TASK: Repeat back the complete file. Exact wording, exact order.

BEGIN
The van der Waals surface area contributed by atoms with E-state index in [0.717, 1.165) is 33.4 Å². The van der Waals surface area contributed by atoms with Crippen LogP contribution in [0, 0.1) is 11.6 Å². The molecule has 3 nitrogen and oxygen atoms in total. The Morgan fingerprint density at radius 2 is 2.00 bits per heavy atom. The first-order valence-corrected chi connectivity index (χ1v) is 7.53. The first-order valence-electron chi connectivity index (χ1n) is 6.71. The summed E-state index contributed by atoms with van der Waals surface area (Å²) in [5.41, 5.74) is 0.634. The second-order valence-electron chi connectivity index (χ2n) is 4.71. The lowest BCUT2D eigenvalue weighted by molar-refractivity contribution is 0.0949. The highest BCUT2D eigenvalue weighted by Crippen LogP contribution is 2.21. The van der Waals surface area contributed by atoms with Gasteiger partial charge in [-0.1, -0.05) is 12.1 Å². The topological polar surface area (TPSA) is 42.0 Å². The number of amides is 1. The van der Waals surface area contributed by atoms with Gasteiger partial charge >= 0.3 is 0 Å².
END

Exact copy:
The van der Waals surface area contributed by atoms with E-state index in [0.717, 1.165) is 33.4 Å². The van der Waals surface area contributed by atoms with Crippen LogP contribution in [0, 0.1) is 11.6 Å². The molecule has 3 nitrogen and oxygen atoms in total. The Morgan fingerprint density at radius 2 is 2.00 bits per heavy atom. The first-order valence-corrected chi connectivity index (χ1v) is 7.53. The first-order valence-electron chi connectivity index (χ1n) is 6.71. The summed E-state index contributed by atoms with van der Waals surface area (Å²) in [5.41, 5.74) is 0.634. The second-order valence-electron chi connectivity index (χ2n) is 4.71. The lowest BCUT2D eigenvalue weighted by molar-refractivity contribution is 0.0949. The highest BCUT2D eigenvalue weighted by Crippen LogP contribution is 2.21. The van der Waals surface area contributed by atoms with Gasteiger partial charge in [-0.1, -0.05) is 12.1 Å². The topological polar surface area (TPSA) is 42.0 Å². The number of amides is 1. The van der Waals surface area contributed by atoms with Gasteiger partial charge >= 0.3 is 0 Å².